General Albert Sidney Johnston. 133
The Confederate Career of General Albert Sidney Johnston.
A Keview by General BASIL W. DUKE, of Kentucky.
- [In addjtioh to our brief notices of Colonel William Preston Johnston s .-Memoir of .his .Father, we had intended preparing a review which should k,etch tha;career of the great soldier more fully; but General Basil W. Duke has (with the experience of the gallant soldier and the pen of a "ready writer ") performed the task so much better than we could do, that we cheer- fully give place to his graceful, loving tribute. We only regret that the pressure u'p'drr Our pages compells us to omit that portion of General Duke's paper which reviews the first part of the book and the earlier life of General Johnston, and to give only that which treats of his Confederate career.]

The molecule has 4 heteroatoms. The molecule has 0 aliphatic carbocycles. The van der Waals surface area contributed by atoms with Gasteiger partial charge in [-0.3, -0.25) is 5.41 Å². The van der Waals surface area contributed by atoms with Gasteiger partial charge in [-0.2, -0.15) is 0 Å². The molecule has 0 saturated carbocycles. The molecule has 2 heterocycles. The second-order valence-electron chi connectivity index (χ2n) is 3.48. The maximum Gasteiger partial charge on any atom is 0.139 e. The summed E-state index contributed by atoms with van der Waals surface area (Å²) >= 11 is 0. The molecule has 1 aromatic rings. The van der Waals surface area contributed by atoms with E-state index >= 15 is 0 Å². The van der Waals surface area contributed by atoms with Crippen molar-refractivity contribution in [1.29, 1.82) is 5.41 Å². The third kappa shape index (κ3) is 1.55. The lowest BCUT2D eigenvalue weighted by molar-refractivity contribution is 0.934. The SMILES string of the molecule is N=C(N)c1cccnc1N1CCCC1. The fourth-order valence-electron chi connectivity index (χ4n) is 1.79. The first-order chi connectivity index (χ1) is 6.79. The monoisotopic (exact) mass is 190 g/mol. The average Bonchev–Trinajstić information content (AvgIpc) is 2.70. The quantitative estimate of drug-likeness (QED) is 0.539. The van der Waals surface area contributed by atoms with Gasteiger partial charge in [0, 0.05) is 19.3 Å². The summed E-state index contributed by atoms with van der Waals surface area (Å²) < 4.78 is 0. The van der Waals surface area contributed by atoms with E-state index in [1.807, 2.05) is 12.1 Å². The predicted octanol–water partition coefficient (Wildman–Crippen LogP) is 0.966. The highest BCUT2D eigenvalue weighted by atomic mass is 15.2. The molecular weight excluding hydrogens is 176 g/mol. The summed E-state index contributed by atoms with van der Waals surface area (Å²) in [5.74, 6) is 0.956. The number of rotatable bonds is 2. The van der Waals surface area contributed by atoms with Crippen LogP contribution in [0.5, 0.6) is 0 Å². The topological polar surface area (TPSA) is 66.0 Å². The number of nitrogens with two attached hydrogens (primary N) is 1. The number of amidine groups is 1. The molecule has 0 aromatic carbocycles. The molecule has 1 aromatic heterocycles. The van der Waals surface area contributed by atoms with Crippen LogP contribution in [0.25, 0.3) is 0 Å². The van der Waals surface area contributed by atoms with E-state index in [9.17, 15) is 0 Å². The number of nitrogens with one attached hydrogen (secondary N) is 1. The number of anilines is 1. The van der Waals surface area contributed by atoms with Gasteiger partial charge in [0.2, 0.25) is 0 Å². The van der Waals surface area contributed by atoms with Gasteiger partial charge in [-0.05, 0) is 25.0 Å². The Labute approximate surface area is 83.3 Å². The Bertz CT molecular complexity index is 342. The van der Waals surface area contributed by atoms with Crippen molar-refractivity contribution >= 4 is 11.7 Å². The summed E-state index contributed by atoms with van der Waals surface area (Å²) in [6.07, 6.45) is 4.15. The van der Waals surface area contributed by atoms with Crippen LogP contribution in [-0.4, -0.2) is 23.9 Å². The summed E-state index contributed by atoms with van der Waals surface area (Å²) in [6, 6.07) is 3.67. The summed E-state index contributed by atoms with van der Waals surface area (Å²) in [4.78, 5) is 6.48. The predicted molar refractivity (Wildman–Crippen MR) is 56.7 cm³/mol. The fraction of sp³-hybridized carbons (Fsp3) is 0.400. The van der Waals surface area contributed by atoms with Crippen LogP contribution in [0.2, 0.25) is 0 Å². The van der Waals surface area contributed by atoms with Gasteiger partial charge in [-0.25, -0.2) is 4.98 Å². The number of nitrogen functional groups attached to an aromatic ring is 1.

In 1860 General Johnston was placed in command of the De- partment of California, and proceeded in pursuance of orders to San Francisco, where he remained until superseded by General Sumner, April 25, 1861 ; he had previously, on April 10, forwarded his resignation as an officer of the United States army. General Johnston was, of course, accused by the Union press, as was every other officer who quitted the service of the United States Government to enter that of the Confederacy, of disloyal attempts, antecedent to the acceptance of his resignation, to assist 'the Southern cause. Colonel Johnston, by the best and most unim- peachable contemporary testimony, has refuted all such charges which, indeed, with those who knew Albert S. Johnston, needed no answer. As he made no secret, after learning that his resignation had been accepted, "of his intention to offer his sword to the Con- federacy;' it became necessary, in order to reach the seceded States rhdeed;'to'escWp'e'from California and avoid arrest that he should erftsk thV ' plains' ori hofse'ba'ck:,' as return by' sea was -hot-to" -"be tfiought of. 1 ' He 'accordingly made -this arduous journey, escorted b*y a few devoted -Mends and followers who meant to 'share his fortunes, and' 'arrived in Texas, 'to be welcomed ^with a burst of joy and congratulation' whiclr spread through tBe 'Confeder'acy. He had already been -appointed so soon, in fact,- as Mr'. Davis learned of his resignation- one; of the five "Generals," for the appointment" 6f whom' the Confederate Congress had made provision. These five Generals 'were -ran'ked as follows: 1. S. Cooper, Adjutant- Genera'iy2:-A.-S. Johnston; 3. R. E. Lee; 4. J. E. Johnston; 5. G. T.' BeaUregardv General Johnston was assigned on the 10th Sep- fember, 1861, to the command of Department No. 2, embracing, as described in the order assigning him to it, "The States of Tennessee